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The Short-eared Owl is widely distributed in North America and is associated with open-country habitats such as tundra, grasslands, and rangelands, where it nest and roosts on the ground.

Although most tundra habitats appear intact, other habitats such as grassland and rangelands have been lost, fragmented, or converted for other use.  Consequently, Short-eared Owl populations appear to be in significant decline throughout North America.

Although the ORI has been studying the Short-eared Owl in various capacities since 1985, our current research has focused on survey protocols, breeding ecology, and movement in western Montana. We continue to work with private landowners and land managers to provide information about the locations and timing of Short-eared Owl nests.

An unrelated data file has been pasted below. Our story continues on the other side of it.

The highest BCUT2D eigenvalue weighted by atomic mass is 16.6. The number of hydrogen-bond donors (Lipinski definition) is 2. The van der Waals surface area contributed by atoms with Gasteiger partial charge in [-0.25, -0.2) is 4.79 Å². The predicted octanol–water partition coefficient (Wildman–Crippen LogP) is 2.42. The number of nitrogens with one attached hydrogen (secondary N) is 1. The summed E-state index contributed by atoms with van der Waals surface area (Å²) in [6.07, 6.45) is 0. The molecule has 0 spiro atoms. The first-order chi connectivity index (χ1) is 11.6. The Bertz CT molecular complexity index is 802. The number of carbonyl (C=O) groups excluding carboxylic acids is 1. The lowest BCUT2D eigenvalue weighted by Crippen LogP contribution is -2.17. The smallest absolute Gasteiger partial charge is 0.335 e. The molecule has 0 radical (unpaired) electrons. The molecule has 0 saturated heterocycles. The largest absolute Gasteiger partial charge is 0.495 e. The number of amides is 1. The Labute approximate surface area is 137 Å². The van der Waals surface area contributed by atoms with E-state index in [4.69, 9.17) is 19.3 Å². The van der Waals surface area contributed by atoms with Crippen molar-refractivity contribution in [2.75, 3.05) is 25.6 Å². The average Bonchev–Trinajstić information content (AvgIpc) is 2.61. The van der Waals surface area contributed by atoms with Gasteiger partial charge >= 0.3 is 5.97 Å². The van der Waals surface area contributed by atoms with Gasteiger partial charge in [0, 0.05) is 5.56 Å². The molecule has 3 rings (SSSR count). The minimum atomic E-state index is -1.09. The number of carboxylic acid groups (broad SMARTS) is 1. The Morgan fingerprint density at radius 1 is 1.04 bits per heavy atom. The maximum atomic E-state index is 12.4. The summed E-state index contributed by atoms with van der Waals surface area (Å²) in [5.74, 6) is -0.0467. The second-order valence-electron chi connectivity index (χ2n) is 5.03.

This information is used to help mitigate disturbance of management activities during the sensitive incubation and chick-rearing periods.  We are also embarking on a collaborative effort, which includes at least 15 organizations and agencies across 8 states, to simultaneously assess and monitor Short-eared Owl populations across much of the northwest U.S.

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